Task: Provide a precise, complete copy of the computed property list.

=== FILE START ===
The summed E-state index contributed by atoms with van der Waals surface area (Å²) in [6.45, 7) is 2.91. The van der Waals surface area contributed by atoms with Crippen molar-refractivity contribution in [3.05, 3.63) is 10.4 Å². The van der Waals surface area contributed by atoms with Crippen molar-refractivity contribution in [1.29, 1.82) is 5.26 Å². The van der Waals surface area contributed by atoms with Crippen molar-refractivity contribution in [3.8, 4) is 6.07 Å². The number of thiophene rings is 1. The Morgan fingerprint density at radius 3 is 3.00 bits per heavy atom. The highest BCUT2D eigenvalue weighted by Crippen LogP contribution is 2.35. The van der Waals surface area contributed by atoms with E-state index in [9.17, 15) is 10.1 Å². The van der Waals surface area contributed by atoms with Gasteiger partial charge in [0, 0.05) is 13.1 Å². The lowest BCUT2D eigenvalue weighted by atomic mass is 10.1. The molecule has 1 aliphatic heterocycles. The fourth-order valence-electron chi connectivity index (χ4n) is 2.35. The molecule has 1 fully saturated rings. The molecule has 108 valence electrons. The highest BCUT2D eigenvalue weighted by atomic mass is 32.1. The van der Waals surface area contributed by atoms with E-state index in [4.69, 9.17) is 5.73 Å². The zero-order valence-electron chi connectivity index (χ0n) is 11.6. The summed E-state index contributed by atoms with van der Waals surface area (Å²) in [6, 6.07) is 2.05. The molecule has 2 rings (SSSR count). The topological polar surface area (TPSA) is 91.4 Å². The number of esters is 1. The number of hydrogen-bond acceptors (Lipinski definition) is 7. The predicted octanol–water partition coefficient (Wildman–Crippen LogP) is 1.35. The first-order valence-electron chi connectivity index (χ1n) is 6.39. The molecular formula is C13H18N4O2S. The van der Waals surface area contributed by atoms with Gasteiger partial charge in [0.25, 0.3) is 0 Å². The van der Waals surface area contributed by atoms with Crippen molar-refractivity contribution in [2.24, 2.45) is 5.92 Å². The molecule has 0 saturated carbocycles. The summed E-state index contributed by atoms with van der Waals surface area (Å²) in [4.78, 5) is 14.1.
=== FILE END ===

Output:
The summed E-state index contributed by atoms with van der Waals surface area (Å²) in [6.45, 7) is 2.91. The van der Waals surface area contributed by atoms with Crippen molar-refractivity contribution in [3.05, 3.63) is 10.4 Å². The van der Waals surface area contributed by atoms with Crippen molar-refractivity contribution in [1.29, 1.82) is 5.26 Å². The van der Waals surface area contributed by atoms with Crippen molar-refractivity contribution in [3.8, 4) is 6.07 Å². The number of thiophene rings is 1. The Morgan fingerprint density at radius 3 is 3.00 bits per heavy atom. The highest BCUT2D eigenvalue weighted by Crippen LogP contribution is 2.35. The van der Waals surface area contributed by atoms with E-state index in [9.17, 15) is 10.1 Å². The van der Waals surface area contributed by atoms with Gasteiger partial charge in [0, 0.05) is 13.1 Å². The lowest BCUT2D eigenvalue weighted by atomic mass is 10.1. The molecule has 1 aliphatic heterocycles. The fourth-order valence-electron chi connectivity index (χ4n) is 2.35. The molecule has 1 fully saturated rings. The molecule has 108 valence electrons. The highest BCUT2D eigenvalue weighted by atomic mass is 32.1. The van der Waals surface area contributed by atoms with E-state index in [4.69, 9.17) is 5.73 Å². The zero-order valence-electron chi connectivity index (χ0n) is 11.6. The summed E-state index contributed by atoms with van der Waals surface area (Å²) in [6, 6.07) is 2.05. The molecule has 2 rings (SSSR count). The topological polar surface area (TPSA) is 91.4 Å². The number of esters is 1. The number of hydrogen-bond acceptors (Lipinski definition) is 7. The predicted octanol–water partition coefficient (Wildman–Crippen LogP) is 1.35. The first-order valence-electron chi connectivity index (χ1n) is 6.39. The molecular formula is C13H18N4O2S. The van der Waals surface area contributed by atoms with Gasteiger partial charge in [0.25, 0.3) is 0 Å². The van der Waals surface area contributed by atoms with Crippen molar-refractivity contribution in [2.24, 2.45) is 5.92 Å². The molecule has 0 saturated carbocycles. The summed E-state index contributed by atoms with van der Waals surface area (Å²) in [4.78, 5) is 14.1.